Nostalgia is the spiritual placebo that reinforces family centered control. While there may be discussion of the Bible and its teaching, history, culture, social norms are in place that reinforce “sacred cows”, cultural beliefs, and in many cases a clear departure from Biblical standards, because of selective theology built on family system cultural beliefs that are grounded the culture of the past. The favorite song of this group could be, “I shall not be moved”.
3. Meeting personal needs is high priority.
“Ministry” is a keyword used selectively and primarily directed toward the family system or historical icons. Ministry is applied as mercy by placating “complainers” through a method of “management” that reinforces dysfunction within the church and suppresses God’s work of maturing people in the faith and genuine change from happening. Pretense is the deception that spiritualizes evangelism as an ideal discussed in religious conversations rather than being a central goal or activity of ministry.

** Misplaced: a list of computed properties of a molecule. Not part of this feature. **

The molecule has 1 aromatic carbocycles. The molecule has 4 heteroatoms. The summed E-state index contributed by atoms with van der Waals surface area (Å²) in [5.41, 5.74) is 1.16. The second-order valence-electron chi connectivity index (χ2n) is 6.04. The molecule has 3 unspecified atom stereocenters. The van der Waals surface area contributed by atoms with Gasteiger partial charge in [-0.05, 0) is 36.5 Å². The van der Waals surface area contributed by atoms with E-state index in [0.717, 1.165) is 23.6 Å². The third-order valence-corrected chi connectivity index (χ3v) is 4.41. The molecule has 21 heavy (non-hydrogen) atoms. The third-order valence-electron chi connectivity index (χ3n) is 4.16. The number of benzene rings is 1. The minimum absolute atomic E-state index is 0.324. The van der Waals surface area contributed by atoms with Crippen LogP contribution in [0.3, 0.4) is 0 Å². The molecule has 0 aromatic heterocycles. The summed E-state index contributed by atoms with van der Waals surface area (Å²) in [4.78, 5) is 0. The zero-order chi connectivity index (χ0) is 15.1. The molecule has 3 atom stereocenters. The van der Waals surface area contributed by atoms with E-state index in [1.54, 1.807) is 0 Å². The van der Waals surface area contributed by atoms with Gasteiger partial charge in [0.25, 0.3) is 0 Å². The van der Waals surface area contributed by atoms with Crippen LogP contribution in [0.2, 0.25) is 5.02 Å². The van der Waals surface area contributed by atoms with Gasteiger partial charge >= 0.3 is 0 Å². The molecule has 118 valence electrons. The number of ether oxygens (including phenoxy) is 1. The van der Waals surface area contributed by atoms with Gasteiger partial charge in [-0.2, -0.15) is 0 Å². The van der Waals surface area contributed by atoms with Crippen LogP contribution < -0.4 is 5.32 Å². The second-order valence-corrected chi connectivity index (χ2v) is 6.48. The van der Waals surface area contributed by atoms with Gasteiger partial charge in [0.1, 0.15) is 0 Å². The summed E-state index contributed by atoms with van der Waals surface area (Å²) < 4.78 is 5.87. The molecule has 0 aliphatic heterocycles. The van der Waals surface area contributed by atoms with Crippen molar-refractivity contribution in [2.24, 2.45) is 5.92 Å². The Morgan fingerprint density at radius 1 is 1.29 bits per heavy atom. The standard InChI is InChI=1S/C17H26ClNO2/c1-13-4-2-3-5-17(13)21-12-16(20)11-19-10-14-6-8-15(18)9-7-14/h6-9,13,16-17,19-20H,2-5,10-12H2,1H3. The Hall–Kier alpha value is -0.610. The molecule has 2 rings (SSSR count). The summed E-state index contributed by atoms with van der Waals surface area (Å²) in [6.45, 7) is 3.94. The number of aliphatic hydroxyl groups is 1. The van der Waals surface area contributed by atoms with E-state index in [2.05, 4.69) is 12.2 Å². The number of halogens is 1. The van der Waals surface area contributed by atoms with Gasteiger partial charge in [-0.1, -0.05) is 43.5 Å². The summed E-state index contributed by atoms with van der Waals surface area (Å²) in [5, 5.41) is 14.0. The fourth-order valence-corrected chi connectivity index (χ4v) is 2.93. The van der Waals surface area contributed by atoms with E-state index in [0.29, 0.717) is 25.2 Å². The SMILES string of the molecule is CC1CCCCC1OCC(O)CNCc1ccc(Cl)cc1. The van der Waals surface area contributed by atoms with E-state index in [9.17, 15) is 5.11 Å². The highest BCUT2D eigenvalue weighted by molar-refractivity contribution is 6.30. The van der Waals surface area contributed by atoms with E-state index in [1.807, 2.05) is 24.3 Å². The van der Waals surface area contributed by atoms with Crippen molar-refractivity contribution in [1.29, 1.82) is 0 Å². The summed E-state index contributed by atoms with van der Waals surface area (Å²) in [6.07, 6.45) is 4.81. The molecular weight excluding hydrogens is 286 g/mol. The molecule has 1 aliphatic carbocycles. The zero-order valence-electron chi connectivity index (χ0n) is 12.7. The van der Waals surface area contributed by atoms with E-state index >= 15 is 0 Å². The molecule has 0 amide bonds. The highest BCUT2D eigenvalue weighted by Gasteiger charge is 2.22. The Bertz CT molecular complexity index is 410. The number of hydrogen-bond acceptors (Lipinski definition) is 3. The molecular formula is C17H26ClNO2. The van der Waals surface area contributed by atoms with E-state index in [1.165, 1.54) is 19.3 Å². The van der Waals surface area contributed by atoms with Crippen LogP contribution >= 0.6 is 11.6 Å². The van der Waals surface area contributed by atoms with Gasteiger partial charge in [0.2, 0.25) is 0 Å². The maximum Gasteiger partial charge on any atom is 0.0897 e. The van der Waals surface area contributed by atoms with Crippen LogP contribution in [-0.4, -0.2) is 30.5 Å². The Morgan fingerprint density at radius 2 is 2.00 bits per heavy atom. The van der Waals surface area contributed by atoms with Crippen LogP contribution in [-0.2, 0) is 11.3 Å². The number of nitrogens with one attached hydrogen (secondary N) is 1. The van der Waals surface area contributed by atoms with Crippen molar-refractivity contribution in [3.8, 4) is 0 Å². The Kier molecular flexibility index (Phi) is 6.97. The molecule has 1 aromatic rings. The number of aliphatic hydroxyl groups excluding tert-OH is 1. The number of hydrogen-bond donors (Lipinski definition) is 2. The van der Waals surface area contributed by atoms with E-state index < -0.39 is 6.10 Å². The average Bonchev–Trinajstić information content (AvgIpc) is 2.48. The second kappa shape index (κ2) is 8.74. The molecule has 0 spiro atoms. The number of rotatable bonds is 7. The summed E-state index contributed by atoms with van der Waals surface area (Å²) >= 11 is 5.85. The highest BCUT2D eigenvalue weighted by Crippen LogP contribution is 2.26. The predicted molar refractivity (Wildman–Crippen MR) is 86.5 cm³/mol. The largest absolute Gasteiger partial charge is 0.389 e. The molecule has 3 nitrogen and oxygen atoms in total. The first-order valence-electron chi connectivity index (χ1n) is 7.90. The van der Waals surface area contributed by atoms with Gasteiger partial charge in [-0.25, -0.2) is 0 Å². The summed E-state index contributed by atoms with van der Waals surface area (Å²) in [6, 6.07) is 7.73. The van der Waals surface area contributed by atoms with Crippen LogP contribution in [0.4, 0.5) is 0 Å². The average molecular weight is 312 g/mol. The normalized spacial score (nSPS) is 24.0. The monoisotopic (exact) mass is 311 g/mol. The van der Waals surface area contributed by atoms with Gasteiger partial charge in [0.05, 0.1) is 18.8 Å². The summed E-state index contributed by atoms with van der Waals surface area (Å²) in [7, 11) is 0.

A Visual of the Face of the Congregational Gathering
4. Attendance is a “gathering of the clan”.
Looking around at any gathering you can see the clan leaders very clearly, where they sit, stand, or congregate, as well as, their followers. When the clan leaders demonstrate dislike, the members of the clan follow the emotional cues, facial expressions, and words because no one is can disagree because it will compliance is required. The clan leaders are the opinion makers who determine who can be the appointed leaders and what will be done in the organization at the cultural level not on a spiritual level.
5. There is a resistance to growth.